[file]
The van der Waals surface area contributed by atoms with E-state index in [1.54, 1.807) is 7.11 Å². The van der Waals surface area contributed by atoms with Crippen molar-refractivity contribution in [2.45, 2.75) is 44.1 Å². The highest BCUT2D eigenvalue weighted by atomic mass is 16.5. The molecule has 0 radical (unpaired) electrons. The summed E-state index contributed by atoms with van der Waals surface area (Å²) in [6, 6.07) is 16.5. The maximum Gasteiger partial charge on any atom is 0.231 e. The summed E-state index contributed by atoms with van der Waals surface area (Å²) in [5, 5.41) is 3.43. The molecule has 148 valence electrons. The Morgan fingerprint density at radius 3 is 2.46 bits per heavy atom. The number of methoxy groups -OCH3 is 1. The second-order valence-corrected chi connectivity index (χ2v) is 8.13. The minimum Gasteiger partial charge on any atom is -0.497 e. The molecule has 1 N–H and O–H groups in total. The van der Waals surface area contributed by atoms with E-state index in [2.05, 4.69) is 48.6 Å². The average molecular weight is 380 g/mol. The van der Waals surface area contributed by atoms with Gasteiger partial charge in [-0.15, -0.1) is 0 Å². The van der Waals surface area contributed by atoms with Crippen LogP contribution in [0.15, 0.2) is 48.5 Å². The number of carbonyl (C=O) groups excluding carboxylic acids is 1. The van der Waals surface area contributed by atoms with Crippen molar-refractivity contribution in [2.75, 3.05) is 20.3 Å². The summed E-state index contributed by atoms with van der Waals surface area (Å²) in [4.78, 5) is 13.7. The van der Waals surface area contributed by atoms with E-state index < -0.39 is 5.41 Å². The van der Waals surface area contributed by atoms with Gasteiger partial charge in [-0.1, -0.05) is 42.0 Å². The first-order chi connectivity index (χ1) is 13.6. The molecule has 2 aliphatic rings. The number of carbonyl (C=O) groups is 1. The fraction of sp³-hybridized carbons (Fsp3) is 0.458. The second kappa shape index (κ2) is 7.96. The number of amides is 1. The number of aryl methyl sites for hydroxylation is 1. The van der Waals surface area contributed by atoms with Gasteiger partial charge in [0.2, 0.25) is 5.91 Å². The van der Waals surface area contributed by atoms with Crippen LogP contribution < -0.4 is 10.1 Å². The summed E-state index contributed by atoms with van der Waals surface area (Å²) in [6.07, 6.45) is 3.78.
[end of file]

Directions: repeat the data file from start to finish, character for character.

The van der Waals surface area contributed by atoms with E-state index in [1.54, 1.807) is 7.11 Å². The van der Waals surface area contributed by atoms with Crippen molar-refractivity contribution in [2.45, 2.75) is 44.1 Å². The highest BCUT2D eigenvalue weighted by atomic mass is 16.5. The molecule has 0 radical (unpaired) electrons. The summed E-state index contributed by atoms with van der Waals surface area (Å²) in [6, 6.07) is 16.5. The maximum Gasteiger partial charge on any atom is 0.231 e. The summed E-state index contributed by atoms with van der Waals surface area (Å²) in [5, 5.41) is 3.43. The molecule has 148 valence electrons. The Morgan fingerprint density at radius 3 is 2.46 bits per heavy atom. The number of methoxy groups -OCH3 is 1. The second-order valence-corrected chi connectivity index (χ2v) is 8.13. The minimum Gasteiger partial charge on any atom is -0.497 e. The molecule has 1 N–H and O–H groups in total. The van der Waals surface area contributed by atoms with E-state index in [2.05, 4.69) is 48.6 Å². The average molecular weight is 380 g/mol. The van der Waals surface area contributed by atoms with Gasteiger partial charge in [-0.15, -0.1) is 0 Å². The van der Waals surface area contributed by atoms with Crippen LogP contribution in [0.15, 0.2) is 48.5 Å². The number of carbonyl (C=O) groups excluding carboxylic acids is 1. The van der Waals surface area contributed by atoms with Crippen molar-refractivity contribution in [2.75, 3.05) is 20.3 Å². The summed E-state index contributed by atoms with van der Waals surface area (Å²) in [4.78, 5) is 13.7. The van der Waals surface area contributed by atoms with E-state index < -0.39 is 5.41 Å². The van der Waals surface area contributed by atoms with Gasteiger partial charge in [-0.1, -0.05) is 42.0 Å². The first-order chi connectivity index (χ1) is 13.6. The molecule has 2 aliphatic rings. The number of carbonyl (C=O) groups is 1. The fraction of sp³-hybridized carbons (Fsp3) is 0.458. The second kappa shape index (κ2) is 7.96. The number of amides is 1. The number of aryl methyl sites for hydroxylation is 1. The van der Waals surface area contributed by atoms with Gasteiger partial charge in [0.2, 0.25) is 5.91 Å². The van der Waals surface area contributed by atoms with Crippen LogP contribution < -0.4 is 10.1 Å². The summed E-state index contributed by atoms with van der Waals surface area (Å²) in [6.07, 6.45) is 3.78.